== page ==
What we’re building in Brooklyn is unique — a party made up of all ideologies, races and creeds; a party with a real platform, that stands for health care for all, equity in education, affordable housing, election reform, environmental justice and criminal justice reform. It’s a process, and sometimes a messy one, but I’m proud of what we’ve done as Democrats here. We are a big tent party and I don’t believe we should be conducting important business behind closed doors.
Participation in our party is what builds it. The inability of all wings of the party to have their voices heard, and to have a seat at the table, will tear our democracy down. The “us against them” mentality has thoroughly divided the nation. We don’t need to look far to see where that division ends. That’s why at the Brooklyn Democratic Party, we are increasing grassroots participation. The doubling of members in our party is something all Democrats, no matter their leanings, should rally around.
But, power is founded in a united party. That means that no one faction speaks for everyone.
That’s why, since I became Chair, we’ve been taking steps to make the party more inclusive and transparent. Those steps include livestreaming the Executive Committee meeting that took place Wednesday night. It was the first livestream of a leadership meeting in the party’s history.
During that meeting, we voted on a historic rule change that allows nonbinary individuals to openly serve in the Brooklyn Democratic Party. However, some comments made during the meeting were unacceptable and not reflective of the diverse, forward-thinking, united Democratic Party we are building. I was not able to preside on Wednesday and that’s why it’s so important for me to disavow comments and bullying that derailed the meeting and offended participants and viewers.
The transgender community has always been part of our party, and I am pleased the steps we’ve taken officially acknowledge that. No one District Leader speaks for our party as a whole, not even the last party chair. Our party welcomes all backgrounds, races, genders, and ideologies. Anyone who believes in Democratic values is welcome in the Brooklyn Democratic Party, and their voice is valued.
This year, under my leadership, we won several key races in Southern Brooklyn, in some cases improving on 2018 numbers, despite efforts by the far right to unseat our candidates. We also advocated for electoral reforms that made it easier for voters to participate in our democracy, including voting by mail, and made it easier for people to understand their absentee ballots. Those reforms ultimately helped us win those contested races.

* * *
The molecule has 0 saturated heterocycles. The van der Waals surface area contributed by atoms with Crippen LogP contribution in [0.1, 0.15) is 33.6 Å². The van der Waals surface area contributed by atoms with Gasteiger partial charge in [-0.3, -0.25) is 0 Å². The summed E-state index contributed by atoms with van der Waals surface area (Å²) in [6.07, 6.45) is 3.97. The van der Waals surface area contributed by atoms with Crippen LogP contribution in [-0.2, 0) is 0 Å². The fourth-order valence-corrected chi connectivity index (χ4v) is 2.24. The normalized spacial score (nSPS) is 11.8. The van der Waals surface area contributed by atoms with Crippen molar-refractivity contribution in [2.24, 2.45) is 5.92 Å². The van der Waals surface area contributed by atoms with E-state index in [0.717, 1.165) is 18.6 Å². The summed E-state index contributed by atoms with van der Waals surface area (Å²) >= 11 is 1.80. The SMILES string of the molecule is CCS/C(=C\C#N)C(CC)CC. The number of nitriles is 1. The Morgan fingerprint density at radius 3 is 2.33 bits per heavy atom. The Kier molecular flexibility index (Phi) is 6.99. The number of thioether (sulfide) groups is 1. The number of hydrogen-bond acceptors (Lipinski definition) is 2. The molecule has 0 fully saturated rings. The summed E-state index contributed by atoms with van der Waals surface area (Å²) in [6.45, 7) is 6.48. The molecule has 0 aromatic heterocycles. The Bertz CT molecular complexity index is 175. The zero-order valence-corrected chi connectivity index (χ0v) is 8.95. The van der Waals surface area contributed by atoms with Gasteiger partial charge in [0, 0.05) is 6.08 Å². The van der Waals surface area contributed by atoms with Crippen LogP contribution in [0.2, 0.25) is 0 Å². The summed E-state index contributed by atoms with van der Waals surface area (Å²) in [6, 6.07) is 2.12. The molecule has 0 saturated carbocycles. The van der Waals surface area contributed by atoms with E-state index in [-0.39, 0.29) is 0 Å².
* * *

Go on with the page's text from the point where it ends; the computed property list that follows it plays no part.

We organized a public meeting and demanded answers from the Board of Elections when they mailed erroneous ballots in our borough.
We took great strides toward gender equity, creating a Task Force on Gender Discrimination and Representation and, in our continued bid to make the party as transparent as possible, we are hosting a public forum meeting tomorrow. At the meeting Brooklyn Democrats can weigh in on finding a permanent solution to amending the rules for gender equity and inclusion.
We hosted a live-streaming women’s panel in the lead-up to the election, engaging elected officials at every level with viewers, political clubs and even the DNC.
Under my leadership, the party also started to engage via social media. I know that online engagement is essential to communicating with our members. And, even though I know the value of online engagement, I also know it’s not without its challenges in the era of the digital divide. The disparities COVID-19 laid bare showed us exactly who is always on the losing end of that divide.
And, last but not least, under my leadership, we are paying off debt and raising money to help build a financially sound organization that we can be proud of.
As the first woman and only the second Black leader to head New York City’s largest Democratic party, I understand the importance of respect. Our Brooklyn Democratic Party has progressives, moderates, centrists, conservatives and further left-leaning members. They are all part of one body, and we will continue to ensure that every corner of Brooklyn feels welcomed in our party.
Rodneyse Bichotte is the Chair of the Brooklyn Democratic Party. She also represents a district anchored by Flatbush and Midwood in the Assembly.